Change in Sweden’s icebreaker plans causes controversy

Photo by Fredrik Sandberg, Scanpix.Sweden’s icebreaking ship “Oden,” which doubles as a polar-class research vessel, has been hired by the US National Science Foundation since 2006. The ship was to cut a passage through sea ice in Antarctica to enable supply ships to reach the NSF’s McMurdo polar station, a scientific base researching the ice sheet in Antarctica. The scientific equipment on board the Oden is said to be vital to this polar research. Now though, the Swedish government wants their icebreaker to stay home.

The government has declared that after the last two severe winters here, which disrupted shipping lanes in the frozen Baltic sea, the Oden is needed back home.

This action has prompted a number of scientists to write a protest article in Thursday’s Svenska Dagbladet, a daily Swedish newspaper, one of whom, Jan Backman, Professor of Marine Geology at Stockholm University told Radio Sweden that he was angered by the decision.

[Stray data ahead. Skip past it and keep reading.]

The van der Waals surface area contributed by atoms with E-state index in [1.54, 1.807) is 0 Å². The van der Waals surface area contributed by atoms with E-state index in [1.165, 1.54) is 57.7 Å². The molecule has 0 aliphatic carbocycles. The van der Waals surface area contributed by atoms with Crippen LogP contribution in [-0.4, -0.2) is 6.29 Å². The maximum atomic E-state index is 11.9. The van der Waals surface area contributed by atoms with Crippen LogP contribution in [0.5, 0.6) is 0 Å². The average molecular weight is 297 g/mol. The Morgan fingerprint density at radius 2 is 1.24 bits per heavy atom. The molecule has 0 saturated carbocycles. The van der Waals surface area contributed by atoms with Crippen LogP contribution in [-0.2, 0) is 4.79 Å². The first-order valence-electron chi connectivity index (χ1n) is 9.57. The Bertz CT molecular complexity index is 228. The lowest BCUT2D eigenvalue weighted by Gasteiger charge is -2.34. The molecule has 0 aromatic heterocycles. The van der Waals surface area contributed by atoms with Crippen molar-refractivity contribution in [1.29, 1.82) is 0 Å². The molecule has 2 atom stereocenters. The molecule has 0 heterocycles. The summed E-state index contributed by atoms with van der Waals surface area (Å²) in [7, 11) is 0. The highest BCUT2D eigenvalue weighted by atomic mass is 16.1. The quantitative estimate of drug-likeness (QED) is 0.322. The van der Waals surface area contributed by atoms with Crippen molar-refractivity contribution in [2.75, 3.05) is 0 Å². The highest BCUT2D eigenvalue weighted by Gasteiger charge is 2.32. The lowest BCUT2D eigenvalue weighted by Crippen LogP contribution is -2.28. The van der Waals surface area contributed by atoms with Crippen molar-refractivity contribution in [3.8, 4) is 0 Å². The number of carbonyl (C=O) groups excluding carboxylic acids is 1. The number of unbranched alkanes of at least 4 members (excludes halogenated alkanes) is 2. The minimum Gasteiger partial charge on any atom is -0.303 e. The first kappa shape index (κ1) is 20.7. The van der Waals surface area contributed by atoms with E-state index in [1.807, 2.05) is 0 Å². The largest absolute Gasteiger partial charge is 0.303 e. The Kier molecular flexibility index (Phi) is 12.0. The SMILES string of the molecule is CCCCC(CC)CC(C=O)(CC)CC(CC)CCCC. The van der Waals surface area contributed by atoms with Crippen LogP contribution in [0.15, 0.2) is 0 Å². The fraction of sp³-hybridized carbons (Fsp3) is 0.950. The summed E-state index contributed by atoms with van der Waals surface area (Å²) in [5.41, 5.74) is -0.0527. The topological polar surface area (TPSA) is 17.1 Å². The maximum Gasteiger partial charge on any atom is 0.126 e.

“It came as a shock. The US National Science Foundation are paying the Swedish Maritime Administration money so that if the oden would be needed here then the Swedish Icebreaking Association could hire other icebreakers to do the job in the Baltic. They got ten million US dollars for this according to “Science” magazine,” Jan Backman said.

The professor added that withdrawing the “Oden” was an embarassment to Sweden.

“We are losing a lot of face, it’s very embarassing for Sweden.”

Originally published September 15, 2011

Radio Sweden

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